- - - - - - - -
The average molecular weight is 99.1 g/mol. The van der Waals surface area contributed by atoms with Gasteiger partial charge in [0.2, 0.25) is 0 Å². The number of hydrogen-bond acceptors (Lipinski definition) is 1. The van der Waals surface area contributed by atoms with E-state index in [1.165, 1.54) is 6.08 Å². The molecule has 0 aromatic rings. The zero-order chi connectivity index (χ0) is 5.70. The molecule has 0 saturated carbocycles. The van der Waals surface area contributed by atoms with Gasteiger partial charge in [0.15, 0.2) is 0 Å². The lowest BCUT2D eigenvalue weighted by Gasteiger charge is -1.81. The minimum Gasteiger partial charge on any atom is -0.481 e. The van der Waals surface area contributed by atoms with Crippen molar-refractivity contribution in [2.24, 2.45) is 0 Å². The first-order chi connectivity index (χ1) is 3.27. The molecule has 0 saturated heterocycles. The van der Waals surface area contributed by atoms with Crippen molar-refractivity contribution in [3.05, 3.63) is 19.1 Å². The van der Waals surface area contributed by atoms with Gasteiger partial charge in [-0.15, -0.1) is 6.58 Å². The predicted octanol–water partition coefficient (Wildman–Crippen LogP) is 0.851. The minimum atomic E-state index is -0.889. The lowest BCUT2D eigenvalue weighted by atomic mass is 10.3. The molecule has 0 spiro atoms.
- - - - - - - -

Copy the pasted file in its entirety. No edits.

The average molecular weight is 99.1 g/mol. The van der Waals surface area contributed by atoms with Gasteiger partial charge in [0.2, 0.25) is 0 Å². The number of hydrogen-bond acceptors (Lipinski definition) is 1. The van der Waals surface area contributed by atoms with E-state index in [1.165, 1.54) is 6.08 Å². The molecule has 0 aromatic rings. The zero-order chi connectivity index (χ0) is 5.70. The molecule has 0 saturated carbocycles. The van der Waals surface area contributed by atoms with Gasteiger partial charge in [0.15, 0.2) is 0 Å². The lowest BCUT2D eigenvalue weighted by Gasteiger charge is -1.81. The minimum Gasteiger partial charge on any atom is -0.481 e. The van der Waals surface area contributed by atoms with Crippen molar-refractivity contribution in [2.24, 2.45) is 0 Å². The first-order chi connectivity index (χ1) is 3.27. The molecule has 0 saturated heterocycles. The van der Waals surface area contributed by atoms with Crippen molar-refractivity contribution in [3.05, 3.63) is 19.1 Å². The van der Waals surface area contributed by atoms with Gasteiger partial charge in [-0.15, -0.1) is 6.58 Å². The predicted octanol–water partition coefficient (Wildman–Crippen LogP) is 0.851. The minimum atomic E-state index is -0.889. The lowest BCUT2D eigenvalue weighted by atomic mass is 10.3. The molecule has 0 spiro atoms.